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Inspired by bravery – Ireland’s Holocaust Heroine

By Carol / May 7, 2018 / 7 Comments

People who risk it all to help others are inspiration for all of us. Some of these brave souls are well known – Schindler, Tubman, Esther – while others slip quietly into history. Irishwoman Mary Elmes is one of the later.

Mary Elmes, humanitarian

Mary Elmes’ humanitarian work spanned wars and countries and eventually landed her in a Gestapo-run prison. But not before she and her friends rescued more than 400 children from Nazi death camps.

I learned about Elmes from David Lawlor on his blog History With a Twist. Following is the start of David’s post and the link to the rest of Elmes’ story.

Ireland’s Holocaust heroine

The great events of our past – the wars and the genocides – are just a series of small steps strung together… steps that when looked back upon appear to be a seamless, momentous journey.

And because of that, we tend to overlook many of those very people who created the events that make history so extraordinary.

The name Mary Elmes is not one that conjures up any special memory to most people, and that’s probably just the way the Corkwoman would have wanted it.

Look at her photo and words like ‘refined’, delicate’ and ladylike’ spring to mind. Mary Elmes was all those things and more besides. She was also fearless, iron-willed and relentless in her cause – to bring help and succour to frightened, dispossessed people in fear for their lives. Were it not for Mary, hundreds of children would have died at the hands of the Nazis and thousands of refugees could have starved to death.

To read more, click here

Who is your inspiration?

Do you know other average people who’ve put themselves at risk to help others? Please share. These people often don’t get the recognition they richly deserve.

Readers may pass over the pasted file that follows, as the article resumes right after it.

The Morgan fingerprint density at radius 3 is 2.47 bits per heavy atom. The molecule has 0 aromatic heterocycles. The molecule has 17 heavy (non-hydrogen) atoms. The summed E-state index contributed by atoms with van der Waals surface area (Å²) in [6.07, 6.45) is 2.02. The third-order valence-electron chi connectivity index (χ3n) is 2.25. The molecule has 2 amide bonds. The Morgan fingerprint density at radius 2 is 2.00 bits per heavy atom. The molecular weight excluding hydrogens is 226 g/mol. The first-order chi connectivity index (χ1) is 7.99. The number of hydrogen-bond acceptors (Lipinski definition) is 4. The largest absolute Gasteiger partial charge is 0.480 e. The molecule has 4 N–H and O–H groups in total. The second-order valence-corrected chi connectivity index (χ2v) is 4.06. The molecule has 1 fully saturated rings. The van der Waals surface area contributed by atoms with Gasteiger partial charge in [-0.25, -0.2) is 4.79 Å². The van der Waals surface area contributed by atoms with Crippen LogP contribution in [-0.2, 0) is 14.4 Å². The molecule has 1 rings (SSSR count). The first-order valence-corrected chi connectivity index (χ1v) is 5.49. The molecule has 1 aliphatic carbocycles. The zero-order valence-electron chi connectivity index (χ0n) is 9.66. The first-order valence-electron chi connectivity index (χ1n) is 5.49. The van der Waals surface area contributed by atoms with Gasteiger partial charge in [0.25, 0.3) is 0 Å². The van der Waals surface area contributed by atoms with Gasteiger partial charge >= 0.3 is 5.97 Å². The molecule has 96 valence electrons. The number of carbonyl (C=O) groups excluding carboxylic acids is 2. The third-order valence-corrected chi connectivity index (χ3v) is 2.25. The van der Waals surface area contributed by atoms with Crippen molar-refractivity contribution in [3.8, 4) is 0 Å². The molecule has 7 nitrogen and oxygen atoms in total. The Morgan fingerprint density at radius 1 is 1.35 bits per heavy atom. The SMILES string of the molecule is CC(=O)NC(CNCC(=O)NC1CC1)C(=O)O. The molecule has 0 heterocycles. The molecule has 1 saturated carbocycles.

On a related note …

From social media to lunch in real time.

Two years ago this month, I visited Ireland and had the opportunity to meet and enjoy lunch with David. We’d known each other for a long time through social media, and it was a treat to meet in real time. We could have talked writing and life for far longer.

I encourage you to sign up for David’s blog, which celebrates what he calls ‘the bit players of history.’  You’ll be fascinated by the people whose stories he shares. While you’re there, check out his books. David writes terrific WWI-era historical fiction.

 

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Carol

7 Comments

  1. Carol Ervin on May 7, 2018 at 9:45 am

    Wonderful to see two virtual friends together in reality!

    • Carol on May 7, 2018 at 9:13 pm

      Meeting the authors I’ve met on line is one of the joys of travel. I still hope that you and I will connect some day, Carol. We came close a couple of years ago.

  2. David Lawlor on May 7, 2018 at 6:52 pm

    Very nice reblog, Carol – and a great reminder of that lunch we had. I hope yo make it over here again and we can spend a bit longer together – the cliff walk to Greystones awaits!

    • Carol on May 7, 2018 at 9:14 pm

      Ever since you mentioned the cliff walk to Greystones, that adventure has been on my mind. I’d love to make the walk with you, David.

  3. Merril Smith on May 8, 2018 at 5:50 am

    An inspiring story of heroism–and a fine tale of friendship from social media, too!

  4. Elfrieda Neufeld Schroeder on May 8, 2018 at 1:18 pm

    Carol, thanks for introducing me to some really interesting people, some who are still with us and some who are not, but have left their mark, living their convictions quietly and humbly. I love historical fiction ever since I was introduced to it as a child by my grandmother who bought me a book about a little girl who played violin during Martin Luther’s time. It’s in German and probably out of print by now.(see my blog post Dec. 2016 ens-intransit.blogspot.ca)
    Would love to meet you, Carol, but I’m quite sure Manitoba is not on your travel itinerary!

    • Carol on May 8, 2018 at 1:45 pm

      History has so much to teach us, if we pay attention. The story of the little girl who played violin had an impact since you remember it years later.

      Don’t count me out for showing up on your doorstep someday, Elfrieda. I love to travel.

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